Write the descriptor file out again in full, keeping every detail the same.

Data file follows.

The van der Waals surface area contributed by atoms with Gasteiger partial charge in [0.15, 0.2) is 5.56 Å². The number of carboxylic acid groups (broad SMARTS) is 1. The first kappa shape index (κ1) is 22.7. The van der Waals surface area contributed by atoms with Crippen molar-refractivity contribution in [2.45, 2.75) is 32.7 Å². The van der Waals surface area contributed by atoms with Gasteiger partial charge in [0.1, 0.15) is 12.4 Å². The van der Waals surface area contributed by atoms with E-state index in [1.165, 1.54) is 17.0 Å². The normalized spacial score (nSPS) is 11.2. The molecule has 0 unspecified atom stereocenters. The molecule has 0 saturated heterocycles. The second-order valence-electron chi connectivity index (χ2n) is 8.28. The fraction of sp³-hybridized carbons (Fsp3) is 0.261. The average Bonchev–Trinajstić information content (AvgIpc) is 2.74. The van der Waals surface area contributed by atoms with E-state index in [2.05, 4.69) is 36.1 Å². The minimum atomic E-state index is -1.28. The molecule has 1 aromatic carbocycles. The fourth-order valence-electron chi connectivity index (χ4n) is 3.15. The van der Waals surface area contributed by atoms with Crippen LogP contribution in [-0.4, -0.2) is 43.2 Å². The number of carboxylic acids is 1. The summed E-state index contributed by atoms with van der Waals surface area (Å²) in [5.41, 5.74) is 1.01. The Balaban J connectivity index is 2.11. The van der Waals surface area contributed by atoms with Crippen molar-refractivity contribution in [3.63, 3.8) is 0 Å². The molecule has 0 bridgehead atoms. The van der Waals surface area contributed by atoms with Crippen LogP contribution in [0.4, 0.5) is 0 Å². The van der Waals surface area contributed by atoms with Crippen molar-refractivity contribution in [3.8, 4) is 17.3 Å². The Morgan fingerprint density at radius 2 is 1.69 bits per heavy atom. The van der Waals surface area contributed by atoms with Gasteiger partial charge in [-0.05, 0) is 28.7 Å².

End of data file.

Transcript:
The van der Waals surface area contributed by atoms with Gasteiger partial charge in [0.15, 0.2) is 5.56 Å². The number of carboxylic acid groups (broad SMARTS) is 1. The first kappa shape index (κ1) is 22.7. The van der Waals surface area contributed by atoms with Crippen molar-refractivity contribution in [2.45, 2.75) is 32.7 Å². The van der Waals surface area contributed by atoms with Gasteiger partial charge in [0.1, 0.15) is 12.4 Å². The van der Waals surface area contributed by atoms with E-state index in [1.165, 1.54) is 17.0 Å². The normalized spacial score (nSPS) is 11.2. The molecule has 0 unspecified atom stereocenters. The molecule has 0 saturated heterocycles. The second-order valence-electron chi connectivity index (χ2n) is 8.28. The fraction of sp³-hybridized carbons (Fsp3) is 0.261. The average Bonchev–Trinajstić information content (AvgIpc) is 2.74. The van der Waals surface area contributed by atoms with E-state index in [2.05, 4.69) is 36.1 Å². The minimum atomic E-state index is -1.28. The molecule has 1 aromatic carbocycles. The fourth-order valence-electron chi connectivity index (χ4n) is 3.15. The van der Waals surface area contributed by atoms with Crippen LogP contribution in [-0.4, -0.2) is 43.2 Å². The number of carboxylic acids is 1. The summed E-state index contributed by atoms with van der Waals surface area (Å²) in [5.41, 5.74) is 1.01. The Balaban J connectivity index is 2.11. The van der Waals surface area contributed by atoms with Crippen molar-refractivity contribution in [3.63, 3.8) is 0 Å². The molecule has 0 bridgehead atoms. The van der Waals surface area contributed by atoms with Crippen LogP contribution in [0.4, 0.5) is 0 Å². The van der Waals surface area contributed by atoms with Crippen molar-refractivity contribution in [3.8, 4) is 17.3 Å². The Morgan fingerprint density at radius 2 is 1.69 bits per heavy atom. The van der Waals surface area contributed by atoms with Gasteiger partial charge in [-0.05, 0) is 28.7 Å².